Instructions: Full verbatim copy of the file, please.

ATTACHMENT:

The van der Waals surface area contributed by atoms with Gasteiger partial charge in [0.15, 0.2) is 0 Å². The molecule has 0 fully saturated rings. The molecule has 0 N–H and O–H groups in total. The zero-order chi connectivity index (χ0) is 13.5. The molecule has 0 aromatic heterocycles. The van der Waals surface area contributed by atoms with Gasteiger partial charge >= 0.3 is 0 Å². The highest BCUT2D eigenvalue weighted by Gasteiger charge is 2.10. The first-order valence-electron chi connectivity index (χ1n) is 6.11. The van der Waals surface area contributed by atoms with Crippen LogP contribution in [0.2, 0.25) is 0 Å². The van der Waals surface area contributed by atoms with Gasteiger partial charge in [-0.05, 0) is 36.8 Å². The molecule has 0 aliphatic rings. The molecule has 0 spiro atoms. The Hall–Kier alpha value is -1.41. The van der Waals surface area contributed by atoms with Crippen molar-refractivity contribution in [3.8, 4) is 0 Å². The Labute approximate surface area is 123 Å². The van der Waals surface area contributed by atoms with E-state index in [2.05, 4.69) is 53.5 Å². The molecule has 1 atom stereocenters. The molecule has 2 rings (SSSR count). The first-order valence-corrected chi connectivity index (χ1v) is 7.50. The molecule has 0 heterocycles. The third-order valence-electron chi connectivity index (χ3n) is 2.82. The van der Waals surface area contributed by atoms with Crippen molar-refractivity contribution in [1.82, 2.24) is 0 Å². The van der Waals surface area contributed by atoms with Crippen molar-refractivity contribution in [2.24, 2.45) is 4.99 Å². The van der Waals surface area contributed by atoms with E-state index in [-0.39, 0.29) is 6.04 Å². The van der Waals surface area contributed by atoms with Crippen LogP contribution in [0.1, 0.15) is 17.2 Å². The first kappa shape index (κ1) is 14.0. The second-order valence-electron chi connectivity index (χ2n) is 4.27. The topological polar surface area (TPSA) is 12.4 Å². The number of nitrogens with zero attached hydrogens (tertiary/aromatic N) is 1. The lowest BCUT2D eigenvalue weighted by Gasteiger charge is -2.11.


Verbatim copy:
The van der Waals surface area contributed by atoms with Gasteiger partial charge in [0.15, 0.2) is 0 Å². The molecule has 0 fully saturated rings. The molecule has 0 N–H and O–H groups in total. The zero-order chi connectivity index (χ0) is 13.5. The molecule has 0 aromatic heterocycles. The van der Waals surface area contributed by atoms with Gasteiger partial charge >= 0.3 is 0 Å². The highest BCUT2D eigenvalue weighted by Gasteiger charge is 2.10. The first-order valence-electron chi connectivity index (χ1n) is 6.11. The van der Waals surface area contributed by atoms with Crippen LogP contribution in [0.2, 0.25) is 0 Å². The van der Waals surface area contributed by atoms with Gasteiger partial charge in [-0.05, 0) is 36.8 Å². The molecule has 0 aliphatic rings. The molecule has 0 spiro atoms. The Hall–Kier alpha value is -1.41. The van der Waals surface area contributed by atoms with Crippen molar-refractivity contribution in [3.8, 4) is 0 Å². The Labute approximate surface area is 123 Å². The van der Waals surface area contributed by atoms with E-state index in [2.05, 4.69) is 53.5 Å². The molecule has 1 atom stereocenters. The molecule has 2 rings (SSSR count). The first-order valence-corrected chi connectivity index (χ1v) is 7.50. The molecule has 0 heterocycles. The third-order valence-electron chi connectivity index (χ3n) is 2.82. The van der Waals surface area contributed by atoms with Crippen molar-refractivity contribution in [1.82, 2.24) is 0 Å². The van der Waals surface area contributed by atoms with Crippen molar-refractivity contribution in [2.24, 2.45) is 4.99 Å². The van der Waals surface area contributed by atoms with E-state index in [-0.39, 0.29) is 6.04 Å². The van der Waals surface area contributed by atoms with Crippen LogP contribution in [0.1, 0.15) is 17.2 Å². The first kappa shape index (κ1) is 14.0. The second-order valence-electron chi connectivity index (χ2n) is 4.27. The topological polar surface area (TPSA) is 12.4 Å². The number of nitrogens with zero attached hydrogens (tertiary/aromatic N) is 1. The lowest BCUT2D eigenvalue weighted by Gasteiger charge is -2.11.